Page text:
The following remarks were delivered by Isaac Go after the high school Christmas Mass on 16 December 2016. Fr. Ari Dy, SJ, School President, invited him to address the community after his spectacular and dramatic performance that brought the Ateneo de Manila Blue Eagles to the UAAP Finals earlier this month. Isaac was subsequently recognized as the “Most Improved Player” this UAAP season.
Fr. Ari Dy, S.J., School President, Ms. Aimee Apolinario, High School Principal, Fr. Munching de Guzman, School Chaplain, administrators, teachers, and students, a pleasant good morning to you all.
It’s been almost three years since I graduated and I can see that a lot has changed—new buildings, new batch of Xaverians, teachers, and administrators. However, admist the changes, the values our school preaches and the standard of excellence it holds itself to are ever present.
To the students, I was once just like you—seated in those monoblock chairs during a mass. Never in my wildest dreams did I think that I would be up here talking to you guys as a UAAP basketball player. Most of you would know that I started out as a tall wimpy kid who could barely run up and down the court without gasping for air. In other words, lampa ako! Time and time again, I didn’t make the cut to the team—and when I finally did, I was just a bench warmer who barely saw any action inside the court.
The early days of my basketball career were the most difficult. Not only was I struggling to keep up with the physical demands of the sport but I also struggled to do the basics such as dribbling. Regardless, what set me apart from my teammates was not skill, but their love for the game. I didn’t see basketball the way they did. While I initially just saw this is a leisure activity to play with my friends and classmates, they saw this as an opportunity to showcase their skills and to make a name for themselves.
I had all the reasons and excuses to quit—wanting to devote my 100% to my studies, or believing I wasn’t cut out for the sport. However, I heeded the advice of my brother and my parents that my God-given height must have been given to me for a purpose. They had faith in me—believing in what I could do when no one could see it.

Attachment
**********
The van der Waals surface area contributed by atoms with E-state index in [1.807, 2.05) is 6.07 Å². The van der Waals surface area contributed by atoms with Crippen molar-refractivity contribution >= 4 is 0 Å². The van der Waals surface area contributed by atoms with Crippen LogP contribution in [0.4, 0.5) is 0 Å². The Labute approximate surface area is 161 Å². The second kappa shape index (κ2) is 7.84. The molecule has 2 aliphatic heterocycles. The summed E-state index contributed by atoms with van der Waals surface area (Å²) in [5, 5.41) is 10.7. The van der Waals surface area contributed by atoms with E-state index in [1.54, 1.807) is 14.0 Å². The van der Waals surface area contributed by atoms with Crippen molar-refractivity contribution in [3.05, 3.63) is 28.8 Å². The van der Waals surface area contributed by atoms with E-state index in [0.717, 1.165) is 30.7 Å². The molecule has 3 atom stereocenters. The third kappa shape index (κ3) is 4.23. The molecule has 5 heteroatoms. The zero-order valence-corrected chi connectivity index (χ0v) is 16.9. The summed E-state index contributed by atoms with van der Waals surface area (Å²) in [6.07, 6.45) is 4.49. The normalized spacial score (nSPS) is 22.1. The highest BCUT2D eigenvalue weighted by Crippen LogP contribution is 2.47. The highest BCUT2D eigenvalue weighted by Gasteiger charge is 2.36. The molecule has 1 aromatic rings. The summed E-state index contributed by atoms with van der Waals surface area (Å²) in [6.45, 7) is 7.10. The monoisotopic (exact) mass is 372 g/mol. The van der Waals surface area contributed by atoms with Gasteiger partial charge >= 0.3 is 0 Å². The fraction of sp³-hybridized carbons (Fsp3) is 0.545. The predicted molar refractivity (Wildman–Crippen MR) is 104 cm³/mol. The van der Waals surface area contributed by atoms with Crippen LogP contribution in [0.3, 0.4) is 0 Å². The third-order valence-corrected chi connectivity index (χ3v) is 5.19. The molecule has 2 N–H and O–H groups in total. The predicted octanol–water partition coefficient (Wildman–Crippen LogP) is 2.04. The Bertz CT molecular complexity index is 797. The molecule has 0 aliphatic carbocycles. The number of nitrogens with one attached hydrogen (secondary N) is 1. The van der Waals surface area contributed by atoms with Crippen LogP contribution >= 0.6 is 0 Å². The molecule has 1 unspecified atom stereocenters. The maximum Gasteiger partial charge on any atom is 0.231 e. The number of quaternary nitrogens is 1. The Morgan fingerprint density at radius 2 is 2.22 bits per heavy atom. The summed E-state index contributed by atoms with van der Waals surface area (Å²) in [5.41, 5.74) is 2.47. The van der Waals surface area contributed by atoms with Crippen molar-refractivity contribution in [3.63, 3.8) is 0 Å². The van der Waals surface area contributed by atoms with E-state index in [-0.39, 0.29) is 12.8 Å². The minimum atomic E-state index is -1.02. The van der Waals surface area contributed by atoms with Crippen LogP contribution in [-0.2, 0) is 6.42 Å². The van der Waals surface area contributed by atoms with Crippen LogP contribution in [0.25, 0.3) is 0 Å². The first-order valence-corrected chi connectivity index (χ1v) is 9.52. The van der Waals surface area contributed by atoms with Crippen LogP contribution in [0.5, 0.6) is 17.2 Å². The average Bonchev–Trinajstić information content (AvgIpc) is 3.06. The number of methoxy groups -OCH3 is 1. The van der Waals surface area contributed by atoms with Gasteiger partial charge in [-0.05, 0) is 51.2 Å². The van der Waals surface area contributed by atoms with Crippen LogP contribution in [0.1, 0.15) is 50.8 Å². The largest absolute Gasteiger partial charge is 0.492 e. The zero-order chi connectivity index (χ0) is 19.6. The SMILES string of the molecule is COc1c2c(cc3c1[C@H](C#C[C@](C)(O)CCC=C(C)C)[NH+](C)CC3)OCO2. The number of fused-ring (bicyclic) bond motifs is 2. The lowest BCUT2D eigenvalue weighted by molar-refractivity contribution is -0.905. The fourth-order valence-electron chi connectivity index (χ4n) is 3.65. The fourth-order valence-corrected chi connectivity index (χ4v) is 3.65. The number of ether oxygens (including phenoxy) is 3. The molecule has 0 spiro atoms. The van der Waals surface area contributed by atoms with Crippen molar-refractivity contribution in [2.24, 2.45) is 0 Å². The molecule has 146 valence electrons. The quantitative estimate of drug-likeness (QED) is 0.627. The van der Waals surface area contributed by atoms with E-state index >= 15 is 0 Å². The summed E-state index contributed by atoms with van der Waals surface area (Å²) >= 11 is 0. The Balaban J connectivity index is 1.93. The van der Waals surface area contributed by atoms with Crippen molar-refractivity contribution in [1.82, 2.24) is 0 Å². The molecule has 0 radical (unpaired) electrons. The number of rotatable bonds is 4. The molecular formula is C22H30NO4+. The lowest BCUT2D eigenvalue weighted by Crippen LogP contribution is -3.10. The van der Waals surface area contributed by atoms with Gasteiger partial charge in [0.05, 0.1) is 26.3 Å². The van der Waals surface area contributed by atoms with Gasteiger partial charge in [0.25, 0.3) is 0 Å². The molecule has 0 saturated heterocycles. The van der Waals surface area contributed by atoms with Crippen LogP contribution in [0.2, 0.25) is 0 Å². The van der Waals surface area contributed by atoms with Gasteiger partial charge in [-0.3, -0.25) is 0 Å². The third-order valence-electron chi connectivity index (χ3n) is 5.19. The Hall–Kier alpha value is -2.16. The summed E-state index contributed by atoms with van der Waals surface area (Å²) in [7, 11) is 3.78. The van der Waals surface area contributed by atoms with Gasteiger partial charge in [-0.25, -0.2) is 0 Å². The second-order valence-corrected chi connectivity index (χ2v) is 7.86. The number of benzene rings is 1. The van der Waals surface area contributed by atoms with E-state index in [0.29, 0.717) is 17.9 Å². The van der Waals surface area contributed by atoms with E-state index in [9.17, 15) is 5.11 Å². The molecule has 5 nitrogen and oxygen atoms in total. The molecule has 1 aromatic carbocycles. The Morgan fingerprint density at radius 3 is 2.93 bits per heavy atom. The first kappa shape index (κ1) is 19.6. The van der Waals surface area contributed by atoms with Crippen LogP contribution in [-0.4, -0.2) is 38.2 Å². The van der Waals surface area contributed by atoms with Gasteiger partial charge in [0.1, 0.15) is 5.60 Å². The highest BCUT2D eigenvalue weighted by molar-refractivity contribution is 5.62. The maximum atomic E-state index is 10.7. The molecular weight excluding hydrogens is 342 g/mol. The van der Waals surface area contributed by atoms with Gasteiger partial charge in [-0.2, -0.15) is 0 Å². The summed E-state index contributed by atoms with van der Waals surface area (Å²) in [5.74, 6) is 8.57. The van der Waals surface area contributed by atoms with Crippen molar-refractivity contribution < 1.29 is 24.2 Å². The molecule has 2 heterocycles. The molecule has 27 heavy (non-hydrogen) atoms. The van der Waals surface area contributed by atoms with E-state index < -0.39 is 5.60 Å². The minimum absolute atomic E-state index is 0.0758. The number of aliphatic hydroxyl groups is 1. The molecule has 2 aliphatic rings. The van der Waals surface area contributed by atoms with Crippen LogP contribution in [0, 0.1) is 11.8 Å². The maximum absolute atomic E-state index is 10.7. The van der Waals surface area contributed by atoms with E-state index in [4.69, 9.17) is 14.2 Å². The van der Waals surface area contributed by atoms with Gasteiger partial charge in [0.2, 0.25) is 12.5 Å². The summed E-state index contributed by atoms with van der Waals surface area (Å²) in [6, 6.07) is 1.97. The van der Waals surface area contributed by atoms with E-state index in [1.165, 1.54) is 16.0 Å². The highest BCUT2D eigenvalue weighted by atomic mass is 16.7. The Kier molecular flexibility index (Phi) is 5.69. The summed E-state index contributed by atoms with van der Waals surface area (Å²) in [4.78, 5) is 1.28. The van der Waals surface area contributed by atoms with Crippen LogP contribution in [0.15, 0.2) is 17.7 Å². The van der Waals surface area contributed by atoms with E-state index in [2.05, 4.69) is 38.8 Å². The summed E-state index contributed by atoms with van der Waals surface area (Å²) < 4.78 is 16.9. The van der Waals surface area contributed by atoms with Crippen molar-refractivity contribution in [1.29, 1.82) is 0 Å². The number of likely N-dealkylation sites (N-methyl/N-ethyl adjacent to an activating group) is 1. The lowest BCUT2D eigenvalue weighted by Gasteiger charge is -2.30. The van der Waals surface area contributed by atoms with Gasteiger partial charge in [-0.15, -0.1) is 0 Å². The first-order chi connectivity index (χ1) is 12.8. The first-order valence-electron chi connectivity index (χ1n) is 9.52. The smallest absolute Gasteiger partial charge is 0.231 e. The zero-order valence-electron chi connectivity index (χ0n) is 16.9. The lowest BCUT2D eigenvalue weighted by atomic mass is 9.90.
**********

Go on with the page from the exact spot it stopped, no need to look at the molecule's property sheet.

My role back then was to make sure that I had both my arms straight up on defense to challenge shots and it does not get any simpler than that. As time passed, I realized that I needed to do more than just raise my arms to challenge shots on defense. I needed to work on my skills so that I could be both an offensive and defensive threat. I made the commitment to do extra work before and after practice to improve on my game and to lose some weight kasi sabi ni Coach Tab mataba raw ako.
Despite all the time and energy I devoted in basketball, I could not leave my studies behind. I still made sure to do my work in advance and to manage my time properly—especially now that I am studying in an educational institution as demanding as the Ateneo. Hindi na nga yata ako tumatangkad kasi napupuyat ako studying every night. But I would always remember my parents’ constant reminder to do my best inside the classroom because a career in basketball is only temporary. Mabuti sana kung kasing gwapo and talented ako ni Jeron at pwede ako pumasok sa showbiz.
I am a living proof that it doesn’t take talent to succeed. Success is about believing in yourself and working hard to be the best person you can be. There would always be days when you want to give up or when the task seems to be daunting. But behind every problem, is a challenge and an opportunity to showcase what you’re made of. Sometimes, just like in the UAAP Finals, your best is not enough and there will still be times where you still fall short. Working hard does not always guarantee results. Instead, it helps you better prepare when an opportunity arises. When it does, take advantage of it, seize the moment, and never look back.
Before I end, I would like to borrow a quote from Confucius — our greatest glory is not in never falling but rising every time we fall. There will always be challenges and obstacles along the way—tasks too big or naysayers who say you can’t do it. But if there’s one thing that Xavier taught me, it was to persevere amidst the difficulties, and to always give more than was what expected of me. Magis is more than just the spirit of doing more—it is the spirit of doing the right thing.
Once again thank you and Merry Christmas to you all. Luceat Lux!